With the Saint Louis International Film Festival starting in just about ten days, I’ve got a stack of screeners I need to pile through which may keep my writing/blogging to a minimum in the upcoming week or so. However, I thought I’d throw a few unorganized thoughts about three films out there before I glue myself to the television. Firstly, I’ve seen the end of the so-called mumblecore movement/trend in the face of Joe Swanberg and Greta Gerwig’s Nights and Weekends. If the Duplass’ brothers Baghead showed even the faintest signs of progression, Nights and Weekends has solidified the “on the road to nowhere” fate of its contemporaries. It’s probably most disheartening that with the quickness in which Swanberg makes and releases his films, we haven’t even gotten to witness follow-ups from the two most skilled filmmakers of the movement, Andrew Bujalski (Mutual Appreciation) and Aaron Katz (Quiet City). With unfortunate backing from IFC (their website also showcases his webserial, which just proves that his work is even annoying in small doses), the end appears to have arrived. I wish I could see a progression of maturity or craft with each passing, now-indistinguishable Swanberg film I see, but instead, I find just the opposite. With each stroke swinging in the very same direction, my tolerance diminishes at alarming rates.
On the flip-side, Arnaud Desplechin is a director who has taken a turn for the better. Coming from tepid feelings about his English-language Esther Kahn and wildly mixed feelings for Kings & Queen (Rois et reine), he’s refined just about everything in his latest, A Christmas Tale (Un conte de Noël). Kings & Queen certainly brought him to the attention of the film elite, as most people agreed that the film’s faults made for better cinema than most director’s successes. In A Christmas Tale, he retools his more daring decisions into absolute magnificence. The camera addresses, the fades, the lengthy running time… all seem less the product of an ambitious director than a director who truly knows what the fuck he’s doing. I couldn’t help but think of Jules and Jim during the film’s early moments with Desplechin’s joyous pacing and energy, all of which are matched by the amazing Mathieu Amalric and Emmanuelle Devos, both regulars for the director. Melvil Poupaud, one of the few actors in the film who hadn’t worked with Desplechin prior, is also remarkable, emitting the ferocity that Christophe Honoré keeps trying (and failing) to get out of both himself and Louis Garrel.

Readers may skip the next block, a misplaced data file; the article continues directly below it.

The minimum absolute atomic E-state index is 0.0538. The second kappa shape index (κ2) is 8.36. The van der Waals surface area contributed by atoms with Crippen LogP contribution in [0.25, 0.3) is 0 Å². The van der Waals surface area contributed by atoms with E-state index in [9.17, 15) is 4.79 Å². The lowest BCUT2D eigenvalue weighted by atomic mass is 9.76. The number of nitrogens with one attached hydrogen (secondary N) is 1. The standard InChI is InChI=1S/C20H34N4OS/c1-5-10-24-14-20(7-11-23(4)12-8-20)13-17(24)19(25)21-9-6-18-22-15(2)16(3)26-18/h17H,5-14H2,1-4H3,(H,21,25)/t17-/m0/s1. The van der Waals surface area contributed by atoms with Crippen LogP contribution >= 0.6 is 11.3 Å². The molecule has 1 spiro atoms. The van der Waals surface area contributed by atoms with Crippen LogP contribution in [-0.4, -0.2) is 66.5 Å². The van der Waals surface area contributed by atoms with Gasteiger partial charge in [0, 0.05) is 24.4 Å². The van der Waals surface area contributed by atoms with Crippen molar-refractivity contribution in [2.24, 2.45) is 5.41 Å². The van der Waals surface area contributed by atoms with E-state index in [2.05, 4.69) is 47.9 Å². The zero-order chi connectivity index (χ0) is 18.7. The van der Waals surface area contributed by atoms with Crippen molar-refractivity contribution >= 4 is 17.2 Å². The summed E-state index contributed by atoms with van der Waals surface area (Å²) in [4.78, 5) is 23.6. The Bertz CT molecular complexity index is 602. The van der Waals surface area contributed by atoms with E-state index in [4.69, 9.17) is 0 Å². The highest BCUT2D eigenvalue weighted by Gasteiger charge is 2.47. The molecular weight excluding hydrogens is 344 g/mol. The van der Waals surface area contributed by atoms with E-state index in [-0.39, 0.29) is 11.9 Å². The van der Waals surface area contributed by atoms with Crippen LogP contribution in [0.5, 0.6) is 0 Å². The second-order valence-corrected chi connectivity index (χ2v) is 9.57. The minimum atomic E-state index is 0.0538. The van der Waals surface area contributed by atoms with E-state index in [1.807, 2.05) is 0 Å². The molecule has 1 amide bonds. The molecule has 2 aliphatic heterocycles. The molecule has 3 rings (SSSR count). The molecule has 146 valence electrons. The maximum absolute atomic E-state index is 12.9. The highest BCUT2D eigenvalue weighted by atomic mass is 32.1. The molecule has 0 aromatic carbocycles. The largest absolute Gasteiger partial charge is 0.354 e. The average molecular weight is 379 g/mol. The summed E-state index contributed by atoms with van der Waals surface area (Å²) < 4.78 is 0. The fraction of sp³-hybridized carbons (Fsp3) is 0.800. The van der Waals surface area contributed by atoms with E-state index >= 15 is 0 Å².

Though I can’t recommend A Christmas Story any higher, I’ve also found myself rather smitten with Jonathan Demme’s Rachel Getting Married, of which I haven’t gotten the chance to speak properly yet. Though most talk of the film surrounds Anne Hathaway, I almost feel all the Oscar buzz (I hate that term) for her performance as a recovering addict is overshadowing the fact that the film is quite wonderful. Yeah, she’s good, but she’s playing the role that actors wet dream about; as the titular Rachel, Rosemarie DeWitt takes on the bigger challenge as the thankless, “normal” sister and is absolutely radiant. But enough about the actors, Rachel Getting Married, like A Christmas Tale, moves in a way that seems so absent in cinema these days. While orchestral in some ways, A Christmas Tale resembles a brilliant novel, one whose small decisions and characterizations illuminate the delicacies of the tale at hand. On the other side, I couldn’t help but hear PJ Harvey’s voice in the song “Rope Bridge Crossing” while watching Rachel Getting Married (“you move me / like music”). Demme displays, at once, a swarming opus, the first time he’s been able to convey this in his fiction work after Heart of Gold, Stop Making Sense and music videos for New Order, Bruce Springsteen and The Pretenders. Of course, it would then make sense that TV on the Radio’s Tunde Adebimpe would play DeWitt’s fiancée, in addition to small appearances by Fab 5 Freddy and Robyn Hitchcock. It’s been too long since a film has hypnotized me by its rhythm.